Healthcare Focus of Local Congressional Debate

Posted November 2, 2012

Reed, Shinagawa spar over healthcare in congressional candidates debate
By Ray Finger, The Star-Gazette

Education, federal spending, jobs, the farm bill, natural gas development and bipartisanship were some of the issues tackled Thursday (November 1st) by the candidates for the newly drawn 23rd Congressional District.

But health care — and the differences in the candidates’ views on that issue — dominated much of the debate between Republican Tom Reed of Corning, who represents the 29th Congressional District, and Democrat Nate Shinagawa of Ithaca, a Tompkins County legislator. The debate was held in the Clemens Center in Elmira.

Under the Affordable Care Act, Medicare will be bankrupt for people who are currently age 53 and younger when they qualify for Medicare at age 65, Reed said.

“That’s what Obamacare does,” he said. “We need to do better, and that’s why we supported Paul Ryan’s budget. Let’s put solutions out there. Let’s put ideas out there.”

A new and improved Medicare system is needed for those younger people that is done in a way that will preserve it for generations, Reed said.

“We’re not talking about destroying Medicare. We’re not talking about destroying Social Security. That is part of our society,” he said.

“The bottom line is my opponent is supportive of not only Obamacare, but he is supportive of single-payer health care for America, which is government-controlled, government-defined health care for everyone. If we go down that path, health care costs are going to go through the roof,” Reed said.

But according to Shinagawa, Reed supported the Ryan bill that does not keep up with costs and actually makes cuts to Medicare.

“I believe that people who have paid their entire lives into the Medicare system, that shouldn’t be tampered with, that it should be there for our senior citizens,” he said.

“We all know in this room that our payments have gone up 10, 15, sometimes 20 percent a year. That’s a lot higher than inflation. So what will happen is that the out-of-pocket expenses for our senior citizens, who are only living on about $22,000 a year on average, is going to go up $6,000. I don’t think that’s right. I think what we need to do is actually invest in the Medicare system in the long run,” Shinagawa said. “I believe that we need to move the health care system that’s focused right now on how many patients you see, how many surgeries you do and how many tests you order into a system that’s an integrated model where all doctors and nurses are part of the same team and are focused on high-quality care, better care,” Shinagawa said. “That’s actually proven to reduce costs.”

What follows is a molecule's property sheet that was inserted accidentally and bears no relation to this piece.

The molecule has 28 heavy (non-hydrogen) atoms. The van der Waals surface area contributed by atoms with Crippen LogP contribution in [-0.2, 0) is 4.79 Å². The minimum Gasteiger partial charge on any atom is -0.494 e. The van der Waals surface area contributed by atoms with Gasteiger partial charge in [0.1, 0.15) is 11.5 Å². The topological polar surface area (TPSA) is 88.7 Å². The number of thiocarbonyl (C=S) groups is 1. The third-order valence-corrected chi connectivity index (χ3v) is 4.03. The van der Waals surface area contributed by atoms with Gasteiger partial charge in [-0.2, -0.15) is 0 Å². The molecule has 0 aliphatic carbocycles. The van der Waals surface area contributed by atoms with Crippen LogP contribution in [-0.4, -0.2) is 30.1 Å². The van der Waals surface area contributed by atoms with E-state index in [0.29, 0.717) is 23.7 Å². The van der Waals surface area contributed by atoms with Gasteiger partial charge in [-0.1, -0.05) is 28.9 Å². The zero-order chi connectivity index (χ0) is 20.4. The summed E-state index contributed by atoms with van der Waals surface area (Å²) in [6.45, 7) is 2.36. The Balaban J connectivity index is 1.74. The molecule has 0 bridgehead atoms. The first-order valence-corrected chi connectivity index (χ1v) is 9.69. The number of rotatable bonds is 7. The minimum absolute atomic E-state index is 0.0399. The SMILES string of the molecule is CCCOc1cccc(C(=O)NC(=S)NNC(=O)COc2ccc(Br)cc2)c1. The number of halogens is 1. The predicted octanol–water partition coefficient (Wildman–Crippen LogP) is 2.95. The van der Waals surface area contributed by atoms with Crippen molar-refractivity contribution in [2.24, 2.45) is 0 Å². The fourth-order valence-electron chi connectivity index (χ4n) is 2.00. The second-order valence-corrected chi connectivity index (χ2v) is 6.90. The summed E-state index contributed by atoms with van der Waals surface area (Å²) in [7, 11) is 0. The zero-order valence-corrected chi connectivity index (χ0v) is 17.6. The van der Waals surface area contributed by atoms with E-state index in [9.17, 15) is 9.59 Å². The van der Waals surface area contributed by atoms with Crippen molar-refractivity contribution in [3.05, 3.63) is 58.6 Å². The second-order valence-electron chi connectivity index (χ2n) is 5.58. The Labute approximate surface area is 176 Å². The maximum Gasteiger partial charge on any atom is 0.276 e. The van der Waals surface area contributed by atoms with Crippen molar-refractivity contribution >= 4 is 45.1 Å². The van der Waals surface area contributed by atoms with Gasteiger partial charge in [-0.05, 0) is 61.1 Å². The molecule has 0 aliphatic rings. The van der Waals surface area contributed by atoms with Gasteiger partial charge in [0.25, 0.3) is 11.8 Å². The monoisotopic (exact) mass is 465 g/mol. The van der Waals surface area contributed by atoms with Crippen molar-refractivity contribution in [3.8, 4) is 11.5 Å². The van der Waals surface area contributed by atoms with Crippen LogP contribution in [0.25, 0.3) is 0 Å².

Reed said he would vote to repeal the Affordable Care Act because of the threat it represents.

An electronics firm in Hornell that has 48 employees will not hire any more, even it has the opportunity, because that would push it over the 50-employee threshold set by the act that and would saddle the business with new regulations, he said. Reed said he would replace the act with health insurance reforms.

Shinagawa said he would vote against any repeal of the Affordable Care Act. There are provisions in the act protecting people from insurance companies that would deny coverage. Ways to reduce health care costs are needed in the long run, he said.

Democrats and Republicans have focused on health insurance reform, but reform of the health care system is what is needed by moving to a quality-based system, Shinagawa said.

(For full story with photo, please visit|mostpopular|text|NJLIFE12.)

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